SoloDining.com thanks Anna Brain for including SoloDining.com's tips for dining alone in this fascinating article that appeared on November 3, 2006 in the Travel Section of NEWS.COM.AU
We thoroughly admired and enjoyed the "Autralianized" version of our solo dining tips!
EATING alone in a restaurant, cafe or bar is something all travellers do at some point in their journey. Anna Brain explains why it no longer means you're a loser. *
By Anna Brain
THERE was a time when eating alone in a restaurant was an exercise in public humiliation.
Waiting staff would look down their noses or other diners would cast glances of pity or disdain.
But the rise of living alone and being "cash rich, time poor" has turned the prejudice on its head, making booking a table for one no longer a cause for shame.
Guy Grossi, of Grossi Florentino fame, said many of his customers dined alone, and not just business people or travellers.
"We have some people who live locally and dine on their own just for the experience of the restaurant,"
"I think it's symptomatic of what I do," Sullivan said.
"I'm surrounded by people all day. I need to have time in my own head space."
Sullivan said many of his customers ate by themselves, both men and women.
He doesn't believe there is any stigma attached, although his staff try to be aware that some people feel paranoid about being on their own.
"It's human nature to feel like you're in the spotlight on your own, so based on that assumption we have a little chat, find out where they're from," he said.
"We try to engage them in conversation unless they make it clear they don't want to."
And it seems that dining alone is a worldwide trend.
British food editor Richard Harden said restaurateurs now see the single diner as a critical part of their business.
"Virtually every restaurant opening in London today is making a point of providing facilities for people who want to eat alone," he said.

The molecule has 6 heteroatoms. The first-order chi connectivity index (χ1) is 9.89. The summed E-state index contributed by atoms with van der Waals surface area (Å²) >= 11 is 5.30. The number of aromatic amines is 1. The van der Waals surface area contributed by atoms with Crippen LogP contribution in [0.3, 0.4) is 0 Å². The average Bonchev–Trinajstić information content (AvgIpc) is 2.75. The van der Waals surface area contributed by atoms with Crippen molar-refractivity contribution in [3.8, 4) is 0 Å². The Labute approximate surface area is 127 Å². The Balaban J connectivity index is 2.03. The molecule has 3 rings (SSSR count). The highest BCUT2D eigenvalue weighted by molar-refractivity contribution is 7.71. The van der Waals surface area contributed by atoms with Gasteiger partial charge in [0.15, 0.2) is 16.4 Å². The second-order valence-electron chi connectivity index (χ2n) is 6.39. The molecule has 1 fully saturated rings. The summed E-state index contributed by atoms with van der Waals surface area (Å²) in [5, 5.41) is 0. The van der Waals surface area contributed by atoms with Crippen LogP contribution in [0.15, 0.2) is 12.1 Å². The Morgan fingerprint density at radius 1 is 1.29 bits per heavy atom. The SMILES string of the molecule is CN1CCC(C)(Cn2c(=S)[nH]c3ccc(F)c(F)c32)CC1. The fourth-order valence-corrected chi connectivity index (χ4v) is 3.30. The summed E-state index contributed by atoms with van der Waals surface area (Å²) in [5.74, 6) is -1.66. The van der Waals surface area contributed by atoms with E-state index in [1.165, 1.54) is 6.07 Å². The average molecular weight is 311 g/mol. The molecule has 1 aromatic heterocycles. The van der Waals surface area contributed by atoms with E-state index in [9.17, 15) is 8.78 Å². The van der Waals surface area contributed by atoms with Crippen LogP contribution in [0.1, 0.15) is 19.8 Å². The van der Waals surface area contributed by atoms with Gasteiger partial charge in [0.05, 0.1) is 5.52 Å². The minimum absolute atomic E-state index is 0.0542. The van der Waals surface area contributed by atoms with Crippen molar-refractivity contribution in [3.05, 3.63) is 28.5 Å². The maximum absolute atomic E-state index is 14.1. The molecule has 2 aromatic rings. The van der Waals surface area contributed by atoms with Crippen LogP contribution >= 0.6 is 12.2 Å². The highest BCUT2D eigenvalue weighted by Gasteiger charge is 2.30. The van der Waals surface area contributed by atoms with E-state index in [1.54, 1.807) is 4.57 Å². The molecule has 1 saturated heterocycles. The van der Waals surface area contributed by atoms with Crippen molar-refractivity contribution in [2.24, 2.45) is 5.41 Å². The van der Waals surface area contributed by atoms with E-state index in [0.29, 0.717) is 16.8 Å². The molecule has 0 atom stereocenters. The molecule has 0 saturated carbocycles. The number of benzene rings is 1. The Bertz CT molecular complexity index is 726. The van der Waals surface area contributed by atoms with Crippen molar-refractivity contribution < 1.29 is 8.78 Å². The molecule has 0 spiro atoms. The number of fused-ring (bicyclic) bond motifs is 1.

"You only need look at the rise of sushi bars to see the way things have changed.
"The food bar has been incorporated into most new restaurants to cater for the single trade, and it has become a critical part of their business. The switch in attitudes is certainly noticeable."
But eateries may have to lift their game with the rise of the sole diner.
Tony Eldred, founder of Eldred Hospitality, said whether you eat alone or with company can make a big difference to your perception of a venue.
A veteran of solo dining, he has experienced all kinds of service. "I was often left sitting for long periods, waiting for the food to arrive," Eldred said.
"Naturally I would spend that time examining everything happening around me in great detail.
"It's easy to adopt a critical outlook in these circumstances, and I often did."
Eldred suggests the canny waiter should always have reading material on hand for a nervous customer, and that it should be connected to the meal, perhaps background on the wine list.
Grossi agrees, saying he often allows customers to peruse his cookbooks while they wait.
"It's an extension of our service, and it's also a very good marketing tool," he said.
However, asked if he personally goes out for meals on his own, Grossi was adamant.
"No. Definitely not," he said.
"I'm very insecure. Unless I have an entourage of about 25 people I get very lonely. I would rather sit at home and eat takeaway."
Clearly eating alone is not for everyone.
But it was for two lonely souls one New Year's Eve.
Sullivan mentioned to each diner there were two single bookings, and it went from there.
"When the guy found out there was another single booking he was so paranoid about being a loser single he asked to be allocated to the table," he said.
"They actually liked each other and became friends."
* Emphasis added by SoloDining.com
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